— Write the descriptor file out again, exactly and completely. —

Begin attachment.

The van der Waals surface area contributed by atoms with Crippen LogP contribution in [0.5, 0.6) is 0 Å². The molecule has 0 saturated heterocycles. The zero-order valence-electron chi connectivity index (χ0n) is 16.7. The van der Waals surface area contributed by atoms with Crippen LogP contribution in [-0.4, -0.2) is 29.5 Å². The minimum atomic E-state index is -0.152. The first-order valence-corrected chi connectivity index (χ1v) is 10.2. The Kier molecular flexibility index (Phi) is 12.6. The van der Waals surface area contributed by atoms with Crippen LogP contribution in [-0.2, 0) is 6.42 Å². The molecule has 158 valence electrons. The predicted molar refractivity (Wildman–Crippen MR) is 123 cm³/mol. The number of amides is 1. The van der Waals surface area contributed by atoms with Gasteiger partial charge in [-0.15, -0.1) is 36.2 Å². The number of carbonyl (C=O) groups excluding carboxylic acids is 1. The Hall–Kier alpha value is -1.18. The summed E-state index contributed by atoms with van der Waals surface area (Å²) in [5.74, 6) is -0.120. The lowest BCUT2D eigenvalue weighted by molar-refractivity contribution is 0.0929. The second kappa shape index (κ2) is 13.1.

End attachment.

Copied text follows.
The van der Waals surface area contributed by atoms with Crippen LogP contribution in [0.5, 0.6) is 0 Å². The molecule has 0 saturated heterocycles. The zero-order valence-electron chi connectivity index (χ0n) is 16.7. The van der Waals surface area contributed by atoms with Crippen LogP contribution in [-0.4, -0.2) is 29.5 Å². The minimum atomic E-state index is -0.152. The first-order valence-corrected chi connectivity index (χ1v) is 10.2. The Kier molecular flexibility index (Phi) is 12.6. The van der Waals surface area contributed by atoms with Crippen LogP contribution in [-0.2, 0) is 6.42 Å². The molecule has 158 valence electrons. The predicted molar refractivity (Wildman–Crippen MR) is 123 cm³/mol. The number of amides is 1. The van der Waals surface area contributed by atoms with Gasteiger partial charge in [-0.15, -0.1) is 36.2 Å². The number of carbonyl (C=O) groups excluding carboxylic acids is 1. The Hall–Kier alpha value is -1.18. The summed E-state index contributed by atoms with van der Waals surface area (Å²) in [5.74, 6) is -0.120. The lowest BCUT2D eigenvalue weighted by molar-refractivity contribution is 0.0929. The second kappa shape index (κ2) is 13.1.